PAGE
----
What’s Her Story Got to Do with Me?

by Patricia Frame on March 16, 2011

Women's History Month Display 2011
A key ingredient in being a successful entrepreneur is resilience.

Folks who grow a successful business do not do it in a nice, upward curving seamless success pathway. They have to adapt, overcome obstacles, revise their plans, and keep on going.

Resilience is critical; better yet, it can be learned.

Often some of our earliest lessons are from our elders.

How did my grandmother, orphaned at 12, gather up the courage to immigrate to the US alone later in her teens, leaving her brothers behind? Who are your childhood role models for resilience?

What do the women of the Depression or of WWII – women who faced huge challenges and dramatically changing gender roles – have to say to us today?

How did Madame CJ Walker, born of slaves just after the Civil War, and orphaned before she was 8, build a huge national beauty business? Her granddaughter’s book and, later, PBS, told me a fascinating story of entrepreneurial smarts.

Women entrepreneurs’ ranks have grown significantly in the past decade.

Although even so, we are only a third of all entrepreneurs. And we face larger problems with capital, credit, and equity – in part discrimination, but also because many of us shy away.

Research shows entrepreneurial women ask for less from their banks and use fewer financial advisors, just as women academic researchers ask for less grant money than men in the same areas.

Ask WGB columnist Marissa Levin how critical her bank relationships are to her success; she gave a great “how to” talk on this at the 2010 Women Grow Business Boot Camp.

Specialized support and services to help women succeed in business are big business themselves.

Lots of terrific free resources exist:

But when you hear of small businesses being the job engine of the USA, they are referring to “gazelles” – the small businesses that grow big and fast – like Google.

While those are rare in any case, women are far less likely to build successful organizations than to be solo businesswomen or have very small companies. Many women start businesses for lifestyle reasons – moms especially, and those are less likely to scale.

But many of us are also constrained in our thinking – often by a lack of role models, without even realizing it.

And too few of us are in the vital areas of innovation, science, engineering, or technical start-ups. Is this really a gender difference or still based in how we think of our options?

Does some lack of visible women entrepreneurs’ success also come from our common tendency not to “blow our own horns” as most effective men do?

What are the awards and honors in your field?

Have you ever applied for any of them?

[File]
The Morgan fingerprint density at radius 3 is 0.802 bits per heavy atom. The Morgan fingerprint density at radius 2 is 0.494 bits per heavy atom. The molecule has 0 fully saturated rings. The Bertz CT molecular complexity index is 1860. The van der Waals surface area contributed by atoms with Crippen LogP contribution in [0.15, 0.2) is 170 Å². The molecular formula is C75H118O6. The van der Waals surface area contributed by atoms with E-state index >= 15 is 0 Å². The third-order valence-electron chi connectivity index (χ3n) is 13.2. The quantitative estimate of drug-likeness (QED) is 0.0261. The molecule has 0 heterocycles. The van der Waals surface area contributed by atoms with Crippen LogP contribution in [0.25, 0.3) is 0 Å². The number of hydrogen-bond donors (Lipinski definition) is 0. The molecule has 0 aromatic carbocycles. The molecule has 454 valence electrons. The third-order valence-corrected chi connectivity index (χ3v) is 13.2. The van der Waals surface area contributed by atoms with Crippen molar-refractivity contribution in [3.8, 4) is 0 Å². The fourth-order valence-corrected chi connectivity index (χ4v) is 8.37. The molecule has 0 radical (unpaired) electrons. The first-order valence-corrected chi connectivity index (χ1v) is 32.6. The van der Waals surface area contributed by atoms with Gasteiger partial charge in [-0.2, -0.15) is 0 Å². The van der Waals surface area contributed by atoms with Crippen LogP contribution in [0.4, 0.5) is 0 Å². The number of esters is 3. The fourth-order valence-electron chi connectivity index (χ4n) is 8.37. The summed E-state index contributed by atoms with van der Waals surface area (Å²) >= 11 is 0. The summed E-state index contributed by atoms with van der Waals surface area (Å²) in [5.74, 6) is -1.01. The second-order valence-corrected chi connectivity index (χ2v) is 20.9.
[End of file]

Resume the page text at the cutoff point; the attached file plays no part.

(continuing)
Why not?

Do you, at least, brag about your achievements and demonstrate your value to your clients?

Did that very sentence make you a bit nervous?

Recognition by others is a great asset to any entrepreneur! And if you are fearful, ask within our own WGB community – like founding editor Jill Foster – how they garnered recognition that has helped grow their businesses.

Women’s history was long ignored – thus much of it is clouded in earlier history.

This loss of role models led to a push in the 1970s and since to document women’s history, which has made some real strides in our shared knowledge.

But the documented history of successful women entrepreneurs through the ages, despite all those jokes about the world’s oldest profession, is still slight. And far less such research has been published in the last decade.

I remember when job ads were posted by gender and, yet, was still surprised recently to see how few federal jobs of that era were open to women.

Think of the implications…. I was lucky that my aunts, in traditional jobs all, supported my wildest dreams. And while I could tell you stories of male chauvinism all night, men have also helped me grow, develop, and achieve. But it was women role models who gave me courage to try.

This is Women’s History Month and knowing the history of women who have succeeded can help us all. They offer us hope as well as role models.

We see in their success, our potential. We find in their struggles, our strengths.

More from Women Grow Business:

Image: Carmichael Library via Flickr, Creative Commons

Patricia A. Frame is an experienced Human Capital issues speaker and management consultant. She founded Strategies for Human Resources to advise organizations facing organization and people challenges. Previously she designed and managed human resource functions for GE, Software AG, Maxwell Online, and others. A Wharton MBA and an Air Force veteran, she actively supports the Women’s Memorial at Arlington National Cemetery. Check out her website, SHRinsight.com, for management and development articles.

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